Monday, June 2, 2008

Pattaya One: The Prequel

I am going to Pattaya tomorrow, where I am assured that everything will be free. The university is taking us down on buses. Many departments, if not all, are going somewhere nice, Biology is going to Cha Am, I’ve been, it’s nice. There will be seminars to endure, but since they will be presented in Thai no one expects me to attend. We have a nice hotel lined up, right on the beach, almost certainly ESPN and Star Sports, watch a little Australian Football, those guys are nuts, maybe the basketball playoffs have started. How would I know?

In the midst of this, I found myself considering my education, nothing to do with anything but that’s how I do things. Today I was reading some of the thoughts of one of the great thinkers of the Twentieth Century, Buckminster Fuller. He spent considerable time mocking contemporary attempts at education. Counterproductive, etc. Teaching kids to think in squares when everybody knows the real wisdom is found in tetrahedrons. He’s a trip, that’s for sure.

In a moment of supreme self-flattery, I wondered if I had intuited just the same conclusion that he had reached semi-academically: I certainly stopped trusting contemporary education, where it came to educating me, at a point fairly early in my academic career. Really, I think in my case a deep, well reasoned hostility to authority was the cause of my disengagement from conventional education. One way or the other, in the seventh grade I gave up on those people and set off to educate myself. Not in so many words, but I was genuinely, feverishly interested in so many things that the result was a great deal of reading and inquiry. Through four years of high school, I co-operated not at all, read nothing that was assigned, copied all of the homework, only half listened in class since I had to be there anyway and counted on what I’d heard to take me through the tests. I passed everything and graduated: in my class of 291 students I was number 271. I have always been proud of that. In that four years I had learned a lot more than almost anybody in my class. I’d become a good chess player too. You don’t have to believe me, I have nothing to prove to you or anybody else. Not intellectually, those facts speak for themselves.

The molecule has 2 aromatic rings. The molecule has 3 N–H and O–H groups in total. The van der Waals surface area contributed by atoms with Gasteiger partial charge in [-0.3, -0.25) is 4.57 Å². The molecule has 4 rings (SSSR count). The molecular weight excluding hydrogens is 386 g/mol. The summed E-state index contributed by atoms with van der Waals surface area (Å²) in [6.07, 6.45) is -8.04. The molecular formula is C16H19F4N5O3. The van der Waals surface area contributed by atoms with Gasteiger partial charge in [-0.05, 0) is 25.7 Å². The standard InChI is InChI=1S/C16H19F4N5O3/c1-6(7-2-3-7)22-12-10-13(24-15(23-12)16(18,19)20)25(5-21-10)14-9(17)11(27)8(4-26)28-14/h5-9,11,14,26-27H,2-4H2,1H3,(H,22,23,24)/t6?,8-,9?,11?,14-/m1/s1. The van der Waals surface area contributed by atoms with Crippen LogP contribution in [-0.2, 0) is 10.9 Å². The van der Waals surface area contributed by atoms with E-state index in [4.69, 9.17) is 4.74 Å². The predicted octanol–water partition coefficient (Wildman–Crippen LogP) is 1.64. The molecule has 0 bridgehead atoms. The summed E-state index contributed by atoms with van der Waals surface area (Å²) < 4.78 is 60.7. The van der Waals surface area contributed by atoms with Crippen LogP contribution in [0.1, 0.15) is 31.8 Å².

Later I got myself a good conventional education, BA at thirty-five and JD at forty-three. What does it all mean? Nothing, I suppose.

But now Pattaya, on Ramkhamhaeng’s nickel, should be fun, good seafood, nice steamed sea bass with chili-lime flavoring, some nam-geem, mmmm. Pattaya is a zoo, I’d never go there just because I wanted to. Lots of Russian tourists staggering around drunk with horrible sunburns, a large beer bottle in one hand and a cigarette in the other, pulling at girls clothes as they go, laughing grotesquely, in stupid outfits. Not my scene. Lots of desperate young women inviting you to “have a drink,” and “relax.” What else is there to do, though, for any of us, but wander through this shitty world cataloging the sad, awful things that surround us? Should be fun. I may even bring a bathing suit.


Anonymous said...

Yeah, 99 per cent of everything is crap, but oh--that one per cent!

Anonymous said...

"Education is what remains after one has forgotten what one has learned in school."
-Albert Einstein

Anonymous said...

Happy Fred, look at that happy son of a gun! These are fantastic.


Anonymous said...

Your parents ruin the first half of your life, and your kids ruin the second half.

Something I wanted to say, appropos of nothing.


fred c said...

The kids in Thailand actually learn some useful things. Like how to cut and fold banana leaves to make convincing birds and grasshoppers, or how to make nice wind chimes by cutting up Coke cans just so. They also learn some really entertaining mispronunciations of English words. Actually they all learn that it's fun to be Thai and how to settle into it and enjoy it, and that's a great thing to know.